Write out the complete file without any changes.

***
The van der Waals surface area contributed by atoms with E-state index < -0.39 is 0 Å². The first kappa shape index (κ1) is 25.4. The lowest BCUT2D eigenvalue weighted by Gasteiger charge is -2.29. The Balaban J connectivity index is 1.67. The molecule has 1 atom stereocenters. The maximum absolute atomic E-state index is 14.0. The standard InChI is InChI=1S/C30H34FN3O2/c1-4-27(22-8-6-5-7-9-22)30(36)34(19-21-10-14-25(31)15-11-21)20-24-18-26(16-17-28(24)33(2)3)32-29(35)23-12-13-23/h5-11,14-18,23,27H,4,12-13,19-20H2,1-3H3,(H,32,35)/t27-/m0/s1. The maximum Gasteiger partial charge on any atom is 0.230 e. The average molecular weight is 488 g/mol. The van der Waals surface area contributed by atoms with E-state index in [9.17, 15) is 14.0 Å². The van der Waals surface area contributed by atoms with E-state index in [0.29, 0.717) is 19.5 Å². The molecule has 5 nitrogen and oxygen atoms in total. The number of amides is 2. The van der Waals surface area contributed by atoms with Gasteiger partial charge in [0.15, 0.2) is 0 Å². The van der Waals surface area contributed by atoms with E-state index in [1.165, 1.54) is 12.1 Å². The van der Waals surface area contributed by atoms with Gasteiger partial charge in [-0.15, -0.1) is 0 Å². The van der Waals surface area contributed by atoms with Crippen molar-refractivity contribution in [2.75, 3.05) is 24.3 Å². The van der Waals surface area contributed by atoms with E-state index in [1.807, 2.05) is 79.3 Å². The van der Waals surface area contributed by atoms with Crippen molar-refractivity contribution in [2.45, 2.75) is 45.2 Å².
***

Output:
The van der Waals surface area contributed by atoms with E-state index < -0.39 is 0 Å². The first kappa shape index (κ1) is 25.4. The lowest BCUT2D eigenvalue weighted by Gasteiger charge is -2.29. The Balaban J connectivity index is 1.67. The molecule has 1 atom stereocenters. The maximum absolute atomic E-state index is 14.0. The standard InChI is InChI=1S/C30H34FN3O2/c1-4-27(22-8-6-5-7-9-22)30(36)34(19-21-10-14-25(31)15-11-21)20-24-18-26(16-17-28(24)33(2)3)32-29(35)23-12-13-23/h5-11,14-18,23,27H,4,12-13,19-20H2,1-3H3,(H,32,35)/t27-/m0/s1. The maximum Gasteiger partial charge on any atom is 0.230 e. The average molecular weight is 488 g/mol. The van der Waals surface area contributed by atoms with E-state index in [9.17, 15) is 14.0 Å². The van der Waals surface area contributed by atoms with E-state index in [0.29, 0.717) is 19.5 Å². The molecule has 5 nitrogen and oxygen atoms in total. The number of amides is 2. The van der Waals surface area contributed by atoms with Gasteiger partial charge in [0.15, 0.2) is 0 Å². The van der Waals surface area contributed by atoms with E-state index in [1.165, 1.54) is 12.1 Å². The van der Waals surface area contributed by atoms with Gasteiger partial charge in [-0.15, -0.1) is 0 Å². The van der Waals surface area contributed by atoms with Crippen molar-refractivity contribution in [2.75, 3.05) is 24.3 Å². The van der Waals surface area contributed by atoms with E-state index in [1.807, 2.05) is 79.3 Å². The van der Waals surface area contributed by atoms with Crippen molar-refractivity contribution in [2.45, 2.75) is 45.2 Å².